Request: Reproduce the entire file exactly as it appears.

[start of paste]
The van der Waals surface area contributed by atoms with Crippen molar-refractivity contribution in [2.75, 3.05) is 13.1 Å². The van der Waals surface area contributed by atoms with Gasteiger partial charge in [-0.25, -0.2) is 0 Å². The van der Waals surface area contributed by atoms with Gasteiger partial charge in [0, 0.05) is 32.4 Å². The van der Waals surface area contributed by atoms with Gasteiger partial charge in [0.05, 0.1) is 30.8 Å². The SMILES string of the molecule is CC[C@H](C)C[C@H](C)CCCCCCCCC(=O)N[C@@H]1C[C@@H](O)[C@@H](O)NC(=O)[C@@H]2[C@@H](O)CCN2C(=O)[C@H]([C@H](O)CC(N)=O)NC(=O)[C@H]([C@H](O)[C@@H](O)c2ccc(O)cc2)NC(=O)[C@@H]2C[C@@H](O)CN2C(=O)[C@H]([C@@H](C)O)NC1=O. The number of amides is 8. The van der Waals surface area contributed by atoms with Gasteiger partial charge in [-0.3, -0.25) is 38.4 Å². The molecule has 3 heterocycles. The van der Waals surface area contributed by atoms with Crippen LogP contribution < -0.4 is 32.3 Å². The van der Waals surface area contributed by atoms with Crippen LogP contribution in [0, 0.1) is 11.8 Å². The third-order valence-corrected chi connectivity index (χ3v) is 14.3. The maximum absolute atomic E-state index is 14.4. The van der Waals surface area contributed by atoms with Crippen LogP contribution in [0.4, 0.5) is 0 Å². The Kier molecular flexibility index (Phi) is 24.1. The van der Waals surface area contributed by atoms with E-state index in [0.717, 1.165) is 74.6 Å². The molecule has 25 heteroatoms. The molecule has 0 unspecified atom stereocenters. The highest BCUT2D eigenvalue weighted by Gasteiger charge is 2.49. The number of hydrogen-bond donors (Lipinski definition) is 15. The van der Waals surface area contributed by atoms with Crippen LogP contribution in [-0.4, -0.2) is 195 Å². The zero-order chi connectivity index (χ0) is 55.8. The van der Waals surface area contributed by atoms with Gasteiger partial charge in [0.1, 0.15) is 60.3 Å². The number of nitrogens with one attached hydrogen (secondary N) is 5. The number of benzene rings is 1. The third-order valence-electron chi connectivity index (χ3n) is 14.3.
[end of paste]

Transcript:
The van der Waals surface area contributed by atoms with Crippen molar-refractivity contribution in [2.75, 3.05) is 13.1 Å². The van der Waals surface area contributed by atoms with Gasteiger partial charge in [-0.25, -0.2) is 0 Å². The van der Waals surface area contributed by atoms with Gasteiger partial charge in [0, 0.05) is 32.4 Å². The van der Waals surface area contributed by atoms with Gasteiger partial charge in [0.05, 0.1) is 30.8 Å². The SMILES string of the molecule is CC[C@H](C)C[C@H](C)CCCCCCCCC(=O)N[C@@H]1C[C@@H](O)[C@@H](O)NC(=O)[C@@H]2[C@@H](O)CCN2C(=O)[C@H]([C@H](O)CC(N)=O)NC(=O)[C@H]([C@H](O)[C@@H](O)c2ccc(O)cc2)NC(=O)[C@@H]2C[C@@H](O)CN2C(=O)[C@H]([C@@H](C)O)NC1=O. The number of amides is 8. The van der Waals surface area contributed by atoms with Gasteiger partial charge in [-0.3, -0.25) is 38.4 Å². The molecule has 3 heterocycles. The van der Waals surface area contributed by atoms with Crippen LogP contribution < -0.4 is 32.3 Å². The van der Waals surface area contributed by atoms with Crippen LogP contribution in [0, 0.1) is 11.8 Å². The third-order valence-corrected chi connectivity index (χ3v) is 14.3. The maximum absolute atomic E-state index is 14.4. The van der Waals surface area contributed by atoms with Crippen LogP contribution in [0.4, 0.5) is 0 Å². The Kier molecular flexibility index (Phi) is 24.1. The van der Waals surface area contributed by atoms with E-state index in [0.717, 1.165) is 74.6 Å². The molecule has 25 heteroatoms. The molecule has 0 unspecified atom stereocenters. The highest BCUT2D eigenvalue weighted by Gasteiger charge is 2.49. The number of hydrogen-bond donors (Lipinski definition) is 15. The van der Waals surface area contributed by atoms with Crippen LogP contribution in [-0.4, -0.2) is 195 Å². The zero-order chi connectivity index (χ0) is 55.8. The van der Waals surface area contributed by atoms with Gasteiger partial charge in [0.1, 0.15) is 60.3 Å². The number of nitrogens with one attached hydrogen (secondary N) is 5. The number of benzene rings is 1. The third-order valence-electron chi connectivity index (χ3n) is 14.3.